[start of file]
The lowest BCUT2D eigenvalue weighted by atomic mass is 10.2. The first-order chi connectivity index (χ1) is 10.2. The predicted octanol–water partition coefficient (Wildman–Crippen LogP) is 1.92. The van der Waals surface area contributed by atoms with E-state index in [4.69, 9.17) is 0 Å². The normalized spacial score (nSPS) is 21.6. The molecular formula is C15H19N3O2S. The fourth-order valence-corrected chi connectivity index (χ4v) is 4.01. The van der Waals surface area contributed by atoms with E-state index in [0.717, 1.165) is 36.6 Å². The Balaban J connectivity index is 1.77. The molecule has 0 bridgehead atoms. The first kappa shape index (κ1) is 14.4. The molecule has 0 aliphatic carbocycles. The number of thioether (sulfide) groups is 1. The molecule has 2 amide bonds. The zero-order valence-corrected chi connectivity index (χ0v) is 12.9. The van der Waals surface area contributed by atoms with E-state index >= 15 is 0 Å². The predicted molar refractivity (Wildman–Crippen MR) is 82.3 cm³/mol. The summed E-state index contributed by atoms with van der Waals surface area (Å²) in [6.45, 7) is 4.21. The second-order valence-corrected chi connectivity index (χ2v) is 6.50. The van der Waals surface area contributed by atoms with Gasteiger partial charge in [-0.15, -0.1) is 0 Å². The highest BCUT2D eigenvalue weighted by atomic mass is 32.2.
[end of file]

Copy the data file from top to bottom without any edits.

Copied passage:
The lowest BCUT2D eigenvalue weighted by atomic mass is 10.2. The first-order chi connectivity index (χ1) is 10.2. The predicted octanol–water partition coefficient (Wildman–Crippen LogP) is 1.92. The van der Waals surface area contributed by atoms with E-state index in [4.69, 9.17) is 0 Å². The normalized spacial score (nSPS) is 21.6. The molecular formula is C15H19N3O2S. The fourth-order valence-corrected chi connectivity index (χ4v) is 4.01. The van der Waals surface area contributed by atoms with E-state index in [0.717, 1.165) is 36.6 Å². The Balaban J connectivity index is 1.77. The molecule has 0 bridgehead atoms. The first kappa shape index (κ1) is 14.4. The molecule has 0 aliphatic carbocycles. The number of thioether (sulfide) groups is 1. The molecule has 2 amide bonds. The zero-order valence-corrected chi connectivity index (χ0v) is 12.9. The van der Waals surface area contributed by atoms with E-state index >= 15 is 0 Å². The predicted molar refractivity (Wildman–Crippen MR) is 82.3 cm³/mol. The summed E-state index contributed by atoms with van der Waals surface area (Å²) in [6.45, 7) is 4.21. The second-order valence-corrected chi connectivity index (χ2v) is 6.50. The van der Waals surface area contributed by atoms with Gasteiger partial charge in [-0.15, -0.1) is 0 Å². The highest BCUT2D eigenvalue weighted by atomic mass is 32.2.